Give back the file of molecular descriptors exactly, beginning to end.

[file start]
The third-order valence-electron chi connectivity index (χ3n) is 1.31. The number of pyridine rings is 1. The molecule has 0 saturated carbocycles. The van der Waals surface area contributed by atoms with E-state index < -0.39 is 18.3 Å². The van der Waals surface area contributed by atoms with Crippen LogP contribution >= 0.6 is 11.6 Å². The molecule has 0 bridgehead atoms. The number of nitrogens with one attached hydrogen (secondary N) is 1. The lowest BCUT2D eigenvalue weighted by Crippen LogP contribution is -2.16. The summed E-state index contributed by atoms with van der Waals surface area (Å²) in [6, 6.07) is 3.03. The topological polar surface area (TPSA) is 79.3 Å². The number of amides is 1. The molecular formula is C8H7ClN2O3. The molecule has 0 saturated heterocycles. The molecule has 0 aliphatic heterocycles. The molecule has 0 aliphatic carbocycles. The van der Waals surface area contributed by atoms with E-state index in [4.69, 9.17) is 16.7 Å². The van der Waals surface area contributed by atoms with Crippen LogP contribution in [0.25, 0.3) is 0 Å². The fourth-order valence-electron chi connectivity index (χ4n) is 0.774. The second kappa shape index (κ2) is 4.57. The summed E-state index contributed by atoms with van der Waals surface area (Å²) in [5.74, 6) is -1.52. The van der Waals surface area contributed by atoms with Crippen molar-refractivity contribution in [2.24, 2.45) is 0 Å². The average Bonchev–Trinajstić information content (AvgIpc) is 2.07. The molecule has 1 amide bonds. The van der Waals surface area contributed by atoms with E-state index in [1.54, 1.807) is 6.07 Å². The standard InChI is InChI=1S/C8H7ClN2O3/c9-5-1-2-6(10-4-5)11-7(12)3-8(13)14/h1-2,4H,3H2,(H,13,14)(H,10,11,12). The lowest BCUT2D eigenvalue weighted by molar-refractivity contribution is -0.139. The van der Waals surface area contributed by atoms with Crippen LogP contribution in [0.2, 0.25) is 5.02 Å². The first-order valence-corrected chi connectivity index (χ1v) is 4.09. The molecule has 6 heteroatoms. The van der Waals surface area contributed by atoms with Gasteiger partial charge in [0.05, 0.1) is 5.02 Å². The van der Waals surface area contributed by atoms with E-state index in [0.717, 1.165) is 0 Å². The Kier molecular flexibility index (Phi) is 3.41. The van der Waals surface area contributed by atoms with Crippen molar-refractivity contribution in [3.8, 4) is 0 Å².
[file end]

The third-order valence-electron chi connectivity index (χ3n) is 1.31. The number of pyridine rings is 1. The molecule has 0 saturated carbocycles. The van der Waals surface area contributed by atoms with E-state index < -0.39 is 18.3 Å². The van der Waals surface area contributed by atoms with Crippen LogP contribution >= 0.6 is 11.6 Å². The molecule has 0 bridgehead atoms. The number of nitrogens with one attached hydrogen (secondary N) is 1. The lowest BCUT2D eigenvalue weighted by Crippen LogP contribution is -2.16. The summed E-state index contributed by atoms with van der Waals surface area (Å²) in [6, 6.07) is 3.03. The topological polar surface area (TPSA) is 79.3 Å². The number of amides is 1. The molecular formula is C8H7ClN2O3. The molecule has 0 saturated heterocycles. The molecule has 0 aliphatic heterocycles. The molecule has 0 aliphatic carbocycles. The van der Waals surface area contributed by atoms with E-state index in [4.69, 9.17) is 16.7 Å². The van der Waals surface area contributed by atoms with Crippen LogP contribution in [0.25, 0.3) is 0 Å². The fourth-order valence-electron chi connectivity index (χ4n) is 0.774. The second kappa shape index (κ2) is 4.57. The summed E-state index contributed by atoms with van der Waals surface area (Å²) in [5.74, 6) is -1.52. The van der Waals surface area contributed by atoms with Crippen molar-refractivity contribution in [2.24, 2.45) is 0 Å². The average Bonchev–Trinajstić information content (AvgIpc) is 2.07. The molecule has 1 amide bonds. The van der Waals surface area contributed by atoms with E-state index in [1.54, 1.807) is 6.07 Å². The standard InChI is InChI=1S/C8H7ClN2O3/c9-5-1-2-6(10-4-5)11-7(12)3-8(13)14/h1-2,4H,3H2,(H,13,14)(H,10,11,12). The lowest BCUT2D eigenvalue weighted by molar-refractivity contribution is -0.139. The van der Waals surface area contributed by atoms with Crippen LogP contribution in [0.2, 0.25) is 5.02 Å². The first-order valence-corrected chi connectivity index (χ1v) is 4.09. The molecule has 6 heteroatoms. The van der Waals surface area contributed by atoms with Gasteiger partial charge in [0.05, 0.1) is 5.02 Å². The van der Waals surface area contributed by atoms with E-state index in [0.717, 1.165) is 0 Å². The Kier molecular flexibility index (Phi) is 3.41. The van der Waals surface area contributed by atoms with Crippen molar-refractivity contribution in [3.8, 4) is 0 Å².